When Lucas (not his real name) walked through my front door five weeks ago, and his little eyes looked up and met mine, it felt a bit like fate.
I had chosen for this four year old boy to be part of my life. As a single man adopting, I had chosen him to become my family.
It was two years ago, when I was 43, that I started my search for my future child.
I’d been considering adoption for a while, but initially I was going to hold off until I was 45, thinking that if I hadn’t met a partner by then, it would be the right time.
I had just finished visiting friends in New Zealand and Australia, having saved up for an amazing holiday. While there is no doubt it was an extraordinary time, I got me thinking whether a nice trip every year was all I wanted from life. Did I really want to just save up and splurge for the next 15 to 20 years?
On top of that, online dating had left me disillusioned. I wanted to turn my attention to something more positive.
What really sealed the deal for me though, was going to a friend’s child’s birthday party. They had adopted years ago and I thought this would be the perfect opportunity to find out more information from them and the other adopted parents I knew would be there.
One of my worries about bringing a child into my life was that we would stand out, especially as a single dad and son. I worried that we wouldn’t seem like every other family and people would be able to notice straight away that my child was adopted.
So when I was at this party with all these families, I tried to figure out who had adopted and who hadn’t. I found it hard to tell; to me, all of these parents and kids seemed to fit together so naturally, whether that was their mannerisms or how they dressed. I assumed that all of them were bio children, but all had been adopted.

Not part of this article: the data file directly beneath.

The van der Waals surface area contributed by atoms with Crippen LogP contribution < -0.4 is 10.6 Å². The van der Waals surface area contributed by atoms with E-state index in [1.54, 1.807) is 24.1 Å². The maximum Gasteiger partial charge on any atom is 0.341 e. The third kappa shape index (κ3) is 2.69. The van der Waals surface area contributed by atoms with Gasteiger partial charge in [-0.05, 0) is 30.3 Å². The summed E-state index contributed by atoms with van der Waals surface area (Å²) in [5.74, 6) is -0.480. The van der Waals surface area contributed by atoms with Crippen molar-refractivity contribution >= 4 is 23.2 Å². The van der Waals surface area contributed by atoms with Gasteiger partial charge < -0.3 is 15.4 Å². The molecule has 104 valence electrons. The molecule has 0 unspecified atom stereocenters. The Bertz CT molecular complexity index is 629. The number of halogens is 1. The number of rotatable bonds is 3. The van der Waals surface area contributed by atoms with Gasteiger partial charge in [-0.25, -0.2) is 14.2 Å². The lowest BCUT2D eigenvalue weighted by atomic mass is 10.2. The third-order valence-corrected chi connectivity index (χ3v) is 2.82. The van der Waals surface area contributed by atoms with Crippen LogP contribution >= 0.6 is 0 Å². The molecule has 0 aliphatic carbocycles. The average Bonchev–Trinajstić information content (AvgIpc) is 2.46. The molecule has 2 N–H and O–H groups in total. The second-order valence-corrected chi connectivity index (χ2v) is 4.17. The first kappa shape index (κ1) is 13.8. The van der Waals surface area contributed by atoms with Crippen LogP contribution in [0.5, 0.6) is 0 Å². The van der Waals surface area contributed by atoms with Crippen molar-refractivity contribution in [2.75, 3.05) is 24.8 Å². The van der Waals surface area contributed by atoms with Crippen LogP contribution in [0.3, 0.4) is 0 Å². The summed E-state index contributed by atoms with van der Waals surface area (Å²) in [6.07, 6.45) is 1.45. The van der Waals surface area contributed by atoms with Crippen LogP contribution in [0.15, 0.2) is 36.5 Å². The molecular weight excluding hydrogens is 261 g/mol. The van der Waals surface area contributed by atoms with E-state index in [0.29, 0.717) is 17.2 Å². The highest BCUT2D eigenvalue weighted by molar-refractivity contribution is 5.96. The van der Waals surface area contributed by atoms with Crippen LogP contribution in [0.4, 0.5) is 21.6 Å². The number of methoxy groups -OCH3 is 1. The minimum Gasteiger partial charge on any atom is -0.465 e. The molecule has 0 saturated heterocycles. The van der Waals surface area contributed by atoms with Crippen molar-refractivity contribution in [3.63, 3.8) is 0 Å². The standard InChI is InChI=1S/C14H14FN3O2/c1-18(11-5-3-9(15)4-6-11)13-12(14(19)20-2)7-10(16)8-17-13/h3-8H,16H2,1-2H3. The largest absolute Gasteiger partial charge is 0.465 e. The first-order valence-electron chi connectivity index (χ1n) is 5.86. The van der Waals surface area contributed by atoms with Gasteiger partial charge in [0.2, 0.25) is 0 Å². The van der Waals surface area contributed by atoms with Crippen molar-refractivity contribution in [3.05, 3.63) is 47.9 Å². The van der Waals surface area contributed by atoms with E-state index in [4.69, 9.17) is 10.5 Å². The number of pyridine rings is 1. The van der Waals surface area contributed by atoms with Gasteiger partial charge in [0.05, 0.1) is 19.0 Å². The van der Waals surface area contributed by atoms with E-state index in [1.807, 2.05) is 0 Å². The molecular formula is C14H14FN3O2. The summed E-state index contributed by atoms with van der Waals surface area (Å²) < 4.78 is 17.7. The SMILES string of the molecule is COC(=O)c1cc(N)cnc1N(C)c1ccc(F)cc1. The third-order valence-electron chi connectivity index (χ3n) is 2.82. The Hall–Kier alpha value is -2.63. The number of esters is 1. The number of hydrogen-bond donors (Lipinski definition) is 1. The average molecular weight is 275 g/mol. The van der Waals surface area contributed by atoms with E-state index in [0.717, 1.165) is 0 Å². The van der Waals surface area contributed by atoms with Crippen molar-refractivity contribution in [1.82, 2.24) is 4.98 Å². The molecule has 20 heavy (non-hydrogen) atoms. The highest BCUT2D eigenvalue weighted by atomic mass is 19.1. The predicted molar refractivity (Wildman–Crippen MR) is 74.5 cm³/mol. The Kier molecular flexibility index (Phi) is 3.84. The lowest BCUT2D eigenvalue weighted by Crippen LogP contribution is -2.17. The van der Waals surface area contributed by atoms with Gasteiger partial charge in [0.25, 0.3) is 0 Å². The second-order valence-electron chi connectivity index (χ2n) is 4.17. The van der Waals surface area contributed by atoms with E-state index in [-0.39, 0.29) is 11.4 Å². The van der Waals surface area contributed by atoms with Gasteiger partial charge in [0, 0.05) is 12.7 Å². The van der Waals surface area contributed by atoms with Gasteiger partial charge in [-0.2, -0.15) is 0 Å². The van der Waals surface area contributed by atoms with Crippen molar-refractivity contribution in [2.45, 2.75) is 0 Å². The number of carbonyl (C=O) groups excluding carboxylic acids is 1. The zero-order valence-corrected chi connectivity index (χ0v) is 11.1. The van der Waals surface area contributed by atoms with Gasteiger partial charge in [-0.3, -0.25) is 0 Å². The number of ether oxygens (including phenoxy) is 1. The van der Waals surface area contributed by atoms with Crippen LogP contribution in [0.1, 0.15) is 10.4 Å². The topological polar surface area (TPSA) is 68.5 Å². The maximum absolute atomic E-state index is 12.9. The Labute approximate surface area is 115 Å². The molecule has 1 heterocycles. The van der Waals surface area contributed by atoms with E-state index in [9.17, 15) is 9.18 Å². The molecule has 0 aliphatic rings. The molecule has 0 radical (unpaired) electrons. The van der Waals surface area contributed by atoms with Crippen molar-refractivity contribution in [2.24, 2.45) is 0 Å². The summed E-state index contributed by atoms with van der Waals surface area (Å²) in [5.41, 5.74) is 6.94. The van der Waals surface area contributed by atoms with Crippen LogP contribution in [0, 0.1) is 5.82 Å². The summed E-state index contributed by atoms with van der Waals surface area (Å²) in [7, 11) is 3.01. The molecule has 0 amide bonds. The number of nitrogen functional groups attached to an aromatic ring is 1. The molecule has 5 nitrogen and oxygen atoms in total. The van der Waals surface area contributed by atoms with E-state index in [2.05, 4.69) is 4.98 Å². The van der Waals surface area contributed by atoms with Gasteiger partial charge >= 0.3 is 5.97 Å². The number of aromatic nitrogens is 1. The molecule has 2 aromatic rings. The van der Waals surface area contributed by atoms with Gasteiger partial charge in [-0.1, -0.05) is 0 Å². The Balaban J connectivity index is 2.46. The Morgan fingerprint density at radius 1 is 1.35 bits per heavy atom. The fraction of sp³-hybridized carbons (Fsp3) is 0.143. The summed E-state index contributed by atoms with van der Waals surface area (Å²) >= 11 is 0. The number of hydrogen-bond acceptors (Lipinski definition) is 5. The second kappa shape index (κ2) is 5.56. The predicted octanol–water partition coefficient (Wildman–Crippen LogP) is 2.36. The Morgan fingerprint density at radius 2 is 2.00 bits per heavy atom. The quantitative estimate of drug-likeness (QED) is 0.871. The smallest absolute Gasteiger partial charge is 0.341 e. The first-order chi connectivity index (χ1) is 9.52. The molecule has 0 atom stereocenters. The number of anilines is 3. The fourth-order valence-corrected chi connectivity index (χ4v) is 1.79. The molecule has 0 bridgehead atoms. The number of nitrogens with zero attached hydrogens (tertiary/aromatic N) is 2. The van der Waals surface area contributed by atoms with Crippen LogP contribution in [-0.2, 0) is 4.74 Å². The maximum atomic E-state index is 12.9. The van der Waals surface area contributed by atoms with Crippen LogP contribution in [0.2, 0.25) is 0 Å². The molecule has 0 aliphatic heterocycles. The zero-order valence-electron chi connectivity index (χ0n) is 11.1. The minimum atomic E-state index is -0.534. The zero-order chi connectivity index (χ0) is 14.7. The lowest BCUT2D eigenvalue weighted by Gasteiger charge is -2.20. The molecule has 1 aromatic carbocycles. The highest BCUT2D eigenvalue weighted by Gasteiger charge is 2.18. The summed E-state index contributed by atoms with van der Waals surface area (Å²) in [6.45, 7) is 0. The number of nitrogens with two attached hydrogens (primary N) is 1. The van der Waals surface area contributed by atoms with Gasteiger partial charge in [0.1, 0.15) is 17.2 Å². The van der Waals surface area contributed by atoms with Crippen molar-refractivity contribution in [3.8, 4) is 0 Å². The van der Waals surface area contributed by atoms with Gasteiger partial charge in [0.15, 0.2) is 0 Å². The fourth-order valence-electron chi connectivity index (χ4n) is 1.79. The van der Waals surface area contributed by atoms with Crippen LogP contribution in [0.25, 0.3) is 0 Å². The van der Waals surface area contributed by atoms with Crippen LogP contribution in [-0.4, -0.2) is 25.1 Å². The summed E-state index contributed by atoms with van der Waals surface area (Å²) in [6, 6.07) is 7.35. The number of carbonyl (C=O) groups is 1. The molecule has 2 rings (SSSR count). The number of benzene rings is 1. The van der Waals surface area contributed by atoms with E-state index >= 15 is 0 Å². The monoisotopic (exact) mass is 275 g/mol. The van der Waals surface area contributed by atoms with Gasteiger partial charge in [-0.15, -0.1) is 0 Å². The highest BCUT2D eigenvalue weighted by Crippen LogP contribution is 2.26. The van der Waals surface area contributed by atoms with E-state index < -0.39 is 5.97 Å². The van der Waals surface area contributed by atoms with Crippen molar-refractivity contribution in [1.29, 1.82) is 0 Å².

I knew this was something I wanted for myself, so I thought why wait. In September 2018, I put in my formal application.
It took until November 2019 for me to be approved: because I am self-employed, I wouldn’t qualify for adoption leave pay and I had to save up enough money so that I would be able to take a year off work when my child arrived. Usually the process is a lot faster.
My friend had told me that boys were less likely to be adopted, which struck a chord. I also knew that as a single guy, adopting a young baby would not be feasible. I settled on a boy, between the ages of two and four.
In the first batch of profiles I came across, there was one I was interested in and I started the process of getting to know him a little better. He was amazing, but down the line, I realised that his needs were probably too much for me to be able to provide for by myself.
He has an adorable personality; he’s a proper little charmer, always happy and smiley
It was hard to give up on the idea of our life together, but it was for the best because I knew I wouldn’t be the parent he needed.
Soon after, I found Lucas’ profile. It said he was a gentle boy, and although he had needs – most adoptive children have experienced trauma – they weren’t as complex as the first child. There was a video of him painting, and I could tell that he was such a lovely, warm little boy.